We updated the design of this site on September 25th. Learn more.
Show more
ClinicalTrials.gov Menu

The Addition of Temozolomide to Conditioning for Autologous Transplantation in Relapsed & Refractory CNS Lymphoma (DRBEAT)

This study is currently recruiting participants.
Verified January 2017 by Yuliya Linhares, Cedars-Sinai Medical Center
ClinicalTrials.gov Identifier:
First Posted: November 8, 2010
Last Update Posted: February 2, 2017
The safety and scientific validity of this study is the responsibility of the study sponsor and investigators. Listing a study does not mean it has been evaluated by the U.S. Federal Government. Know the risks and potential benefits of clinical studies and talk to your health care provider before participating. Read our disclaimer for details.
Information provided by (Responsible Party):
Yuliya Linhares, Cedars-Sinai Medical Center

The primary purpose of the study will be testing the dosing of temozolomide to find the target dose that a person can tolerate. The other part of the study will be determining how helpful it can be to CNS lymphoma patients by adding temozolomide to the "conditioning regimen" prior to stem cell transplantation.

This research study is designed to test the investigational use of temozolomide as part of a conditioning regimen prior to stem cell transplantation. This drug has not yet been approved by the U.S. Food and Drug Administration (FDA) to be used in the setting of stem cell transplantation in lymphomas of the brain (central nervous system or CNS) but it has been studied and used before in transplantation with reasonable results.

Condition Intervention Phase
B-Cell Lymphoma Originating in the CNS Drug: Temozolomide Phase 2

Study Type: Interventional
Study Design: Intervention Model: Single Group Assignment
Masking: None (Open Label)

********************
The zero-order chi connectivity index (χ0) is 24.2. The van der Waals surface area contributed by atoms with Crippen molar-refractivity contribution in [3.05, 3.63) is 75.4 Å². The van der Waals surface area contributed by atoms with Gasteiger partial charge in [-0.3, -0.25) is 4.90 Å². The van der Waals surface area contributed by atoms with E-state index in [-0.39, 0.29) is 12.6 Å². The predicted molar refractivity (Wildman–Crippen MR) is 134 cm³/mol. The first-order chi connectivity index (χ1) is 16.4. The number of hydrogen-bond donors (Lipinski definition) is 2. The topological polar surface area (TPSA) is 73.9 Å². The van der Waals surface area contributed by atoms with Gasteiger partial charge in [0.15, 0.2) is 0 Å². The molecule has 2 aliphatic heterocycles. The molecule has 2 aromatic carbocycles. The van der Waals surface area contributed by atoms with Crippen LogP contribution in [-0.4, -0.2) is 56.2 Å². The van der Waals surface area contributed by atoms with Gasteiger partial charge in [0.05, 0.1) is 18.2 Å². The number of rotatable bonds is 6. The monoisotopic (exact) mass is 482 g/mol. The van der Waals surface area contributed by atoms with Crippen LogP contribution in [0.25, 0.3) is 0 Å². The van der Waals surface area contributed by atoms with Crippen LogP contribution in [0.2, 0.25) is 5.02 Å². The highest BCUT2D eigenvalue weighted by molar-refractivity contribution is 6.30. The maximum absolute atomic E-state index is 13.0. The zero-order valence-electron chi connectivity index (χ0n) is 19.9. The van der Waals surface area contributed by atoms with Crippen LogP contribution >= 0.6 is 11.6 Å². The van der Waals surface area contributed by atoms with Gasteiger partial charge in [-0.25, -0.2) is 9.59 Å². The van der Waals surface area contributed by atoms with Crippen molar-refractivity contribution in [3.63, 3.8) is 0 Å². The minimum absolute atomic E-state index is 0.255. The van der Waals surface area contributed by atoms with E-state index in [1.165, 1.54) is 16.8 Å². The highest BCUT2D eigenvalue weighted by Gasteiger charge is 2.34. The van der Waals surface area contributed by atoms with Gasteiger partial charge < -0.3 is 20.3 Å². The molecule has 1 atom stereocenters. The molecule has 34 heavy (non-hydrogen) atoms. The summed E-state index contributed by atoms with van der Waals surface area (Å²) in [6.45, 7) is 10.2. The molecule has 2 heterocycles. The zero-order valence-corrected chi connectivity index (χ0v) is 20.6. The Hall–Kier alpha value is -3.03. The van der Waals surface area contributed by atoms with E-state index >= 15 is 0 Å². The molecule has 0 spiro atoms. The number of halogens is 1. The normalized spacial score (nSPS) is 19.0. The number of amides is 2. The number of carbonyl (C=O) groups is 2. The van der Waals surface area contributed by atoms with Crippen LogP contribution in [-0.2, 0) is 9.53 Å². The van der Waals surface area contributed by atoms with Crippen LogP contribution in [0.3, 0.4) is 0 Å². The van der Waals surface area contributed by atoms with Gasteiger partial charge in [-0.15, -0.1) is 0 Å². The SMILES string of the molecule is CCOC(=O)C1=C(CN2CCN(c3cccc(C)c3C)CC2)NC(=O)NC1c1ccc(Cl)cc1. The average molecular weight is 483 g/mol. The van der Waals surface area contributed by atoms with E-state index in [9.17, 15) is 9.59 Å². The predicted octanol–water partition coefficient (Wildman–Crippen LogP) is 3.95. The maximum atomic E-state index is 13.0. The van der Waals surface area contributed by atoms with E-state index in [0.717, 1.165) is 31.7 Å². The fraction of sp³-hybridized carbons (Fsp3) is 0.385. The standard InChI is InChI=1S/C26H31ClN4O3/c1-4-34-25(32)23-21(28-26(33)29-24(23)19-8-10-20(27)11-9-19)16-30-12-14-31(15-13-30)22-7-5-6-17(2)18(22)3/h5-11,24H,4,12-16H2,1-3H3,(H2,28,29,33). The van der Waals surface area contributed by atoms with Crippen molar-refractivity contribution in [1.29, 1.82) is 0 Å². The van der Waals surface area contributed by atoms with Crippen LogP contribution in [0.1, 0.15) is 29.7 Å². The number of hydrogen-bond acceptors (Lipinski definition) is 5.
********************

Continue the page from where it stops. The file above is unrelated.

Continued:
Primary Purpose: Treatment
Official Title: A Phase 2a Study of the Addition of Temozolomide to a Standard Conditioning Regimen for Autologous Stem Cell Transplantation in Relapsed and Refractory Central Nervous System (CNS) Lymphoma

Resource links provided by NLM:

Further study details as provided by Yuliya Linhares, Cedars-Sinai Medical Center:

Primary Outcome Measures:
  • Efficacy of the DRBEAT Regimen [ Time Frame: One Year ]

    Efficacy of the DRBEAT Regimen will be assessed by analysis of

    1. one-year progression-free survival (PFS), defined as the time interval from maximal response from therapy to tumor regrowth, progression, or death,


    2. Overall survival, defined as the time interval between the date of transplant and the date of death from any cause.

  • Safest dose of temozolomide for the DRBEAT Regimen [ Time Frame: One year ]
    Safety will be assessed using a dose escalation design for temozolomide's use to determine the target dose and also to evaluate any and all acute treatment related toxicities. During the course of patient follow up and therapy, toxicities will be evaluated, particularly as the investigators will be determining the target dose of temozolomide. One of the major criteria for dose limiting toxicity for the study will be any Grade 3 or 4 nonhematologic toxicity from a list of commonly expected toxicities associated with autologous transplantation and temozolomide.

Estimated Enrollment: 20
Study Start Date: September 2010
Estimated Study Completion Date: December 2019
Estimated Primary Completion Date: December 2018 (Final data collection date for primary outcome measure)
Arms Assigned Interventions
Experimental: DRBEAT Regimen Drug: Temozolomide